daughter-in-law, Amanda Weightman; and my gorgeous grandchildren Makenzy, Kaitlyn, and Grayson, who inspire me to bring forth this information to future generations. My dear sister, Linda Dennis, thanks for your love and laughter! I dedicated this book to the loving memory of my father, L. D. Dennis. He had such an enormous influence on my life’s work. As a little girl, I followed and emulated his lead as he buzzed around the building industry, wheeling and dealing. From him I learned passion—something you don’t learn in school. I wish to express love and appreciation to my beautiful mother, Rosalie M. Liotta Dennis, who is still missed after all these years. And finally, I’d like to extend my deep appreciation to my former husband, Bud Weightman, for his generous financial support while I attained my world-class Feng Shui education. Enormous pride and thanks to my personally mentored Master graduates—Katherine Gould and Jennifer Bonetto. I’m equally proud of my soon-to-be masters: Peg Burton, Porcha Frost, Nathalie Ekobo, and Marianne Kulekowskis. I wish to acknowledge my esteemed colleagues whose association I greatly value and whose Feng Shui practice and teachings are a credit to the world: Jennifer Bartle-Smith, Australia; Maria Santilario, Spain; Bridgette O’Sullivan, Ireland; Cynthia Murray, Colorado; Jayne Goodrick; England; Di Grobler and Christine McNair, South Africa; Angle de Para, Florida; Scheherazade “Sherry” Merchant, India; Nathalie Mourier and Helen Weber, France; and Birgit Fischer, Petra Coll-Exposito, Nicole Zoremba, and Eva-Maria Spöetta, Germany. —Master Denise Liotta Dennis
I’m the daughter of a builder, and for my whole life I’ve been fascinated with buildings, homes, landscaping, and the art of arranging space. With no formal training in interior design, people sought my opinion and taste at a very young age. My life took me on a journey of exploring spirituality and the world of metaphysics, which began in my midtwenties. I became a true seeker of arcane knowledge. So, how does a fast-talkin’ girl from Texas become a Feng Shui Master? While in a bookstore one day in the mid-1990s, a friend held up a Feng Shui book and said, “Denise, you should study this, you would be great! You’re so good at designing interiors, and Feng Shui has an element of the esoteric. Besides, look at all the Chinese objects in your home.” Her simple comment and observation set things in motion, turning my life in a totally different direction. I went from barely pronouncing the words “Feng Shui” to learning from one of the world’s most respected and famous Grand Masters in Kuala Lumpur, Malaysia. In learning, practicing, and teaching Feng Shui, I discovered myself and my purpose. 1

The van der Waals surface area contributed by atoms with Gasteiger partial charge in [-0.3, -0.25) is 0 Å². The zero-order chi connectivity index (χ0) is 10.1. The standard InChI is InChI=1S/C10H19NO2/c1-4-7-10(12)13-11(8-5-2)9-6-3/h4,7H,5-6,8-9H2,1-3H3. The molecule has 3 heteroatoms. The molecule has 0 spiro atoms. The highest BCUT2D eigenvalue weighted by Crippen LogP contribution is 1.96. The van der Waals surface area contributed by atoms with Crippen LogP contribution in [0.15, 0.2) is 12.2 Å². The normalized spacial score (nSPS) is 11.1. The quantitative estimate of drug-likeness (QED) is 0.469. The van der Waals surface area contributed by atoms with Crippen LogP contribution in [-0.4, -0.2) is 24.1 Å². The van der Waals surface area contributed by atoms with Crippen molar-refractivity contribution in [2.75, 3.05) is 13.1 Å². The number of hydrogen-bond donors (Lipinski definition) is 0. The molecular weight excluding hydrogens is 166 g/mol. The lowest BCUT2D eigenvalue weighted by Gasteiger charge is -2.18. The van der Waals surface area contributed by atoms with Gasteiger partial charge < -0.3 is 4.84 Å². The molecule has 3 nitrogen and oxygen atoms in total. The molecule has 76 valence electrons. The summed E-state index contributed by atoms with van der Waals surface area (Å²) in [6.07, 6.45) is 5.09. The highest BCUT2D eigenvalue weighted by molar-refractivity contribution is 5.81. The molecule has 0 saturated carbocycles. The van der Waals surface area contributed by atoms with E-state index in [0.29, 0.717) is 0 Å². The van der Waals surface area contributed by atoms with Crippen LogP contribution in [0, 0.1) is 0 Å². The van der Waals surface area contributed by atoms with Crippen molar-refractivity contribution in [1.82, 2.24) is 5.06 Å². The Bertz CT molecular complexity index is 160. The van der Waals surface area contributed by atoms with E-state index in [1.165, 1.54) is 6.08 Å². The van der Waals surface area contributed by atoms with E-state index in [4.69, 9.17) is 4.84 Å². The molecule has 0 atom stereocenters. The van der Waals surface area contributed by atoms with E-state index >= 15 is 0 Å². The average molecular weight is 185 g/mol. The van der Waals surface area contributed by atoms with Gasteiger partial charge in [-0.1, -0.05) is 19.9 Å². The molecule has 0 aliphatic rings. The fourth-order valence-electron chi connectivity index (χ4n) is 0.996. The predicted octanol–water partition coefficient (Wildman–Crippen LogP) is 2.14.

Early on, it was readily apparent that most Feng Shui Masters were male and Chinese, and they did not feel compelled to write books revealing their techniques or the “secrets of the universe” as they are often called. I had a very different philosophy—one that included sharing genuine Feng Shui with as many people as would listen. This book reveals what you didn’t know to ask about Feng Shui. Numerous works have been penned about this intriguing subject, but few have spoken of the real-wealth potential locked inside these ancient secrets. Among these pages, you will experience firsthand Classical Feng Shui and its fundamental principles. You will also learn about a little-known discrepancy between traditional or Classical Feng Shui, developed and practiced in Asia for thousands of years, and the new schools or Westernized Feng Shui, which began in the 1970s. Though developing expertise in this practice requires time, effort, and patience, this book will assist you in identifying environmental features that can bring financial success—or economic disaster. You will also discover an abundance of wealth-building wisdom known and practiced almost exclusively by highly-trained Feng Shui Masters around the world. The first two chapters cover Feng Shui history and some of the basic principles that are also known as the building blocks of Chinese metaphysics. Next, we learn about money-depleting features, since no amount of otherwise good Feng Shui can overcome these obstacles. There are Master’s Tips throughout the book; I think you will find them very informative. Don’t forget to look at the generous glossary of terms to deepen your understanding of the Feng Shui language used in the book. Chapters 4 and 5 look at the two main methods of Feng Shui for wealth-building: using your personal Gua (Eight Mansions) and goodluck directions, and using your building’s natal chart (Flying Stars). The second one is a complicated method, but do not despair! Chapters 6 and 7 do all the work for you and are the most hands-on for non-masters to work with; just grab a compass and look up your building’s natal chart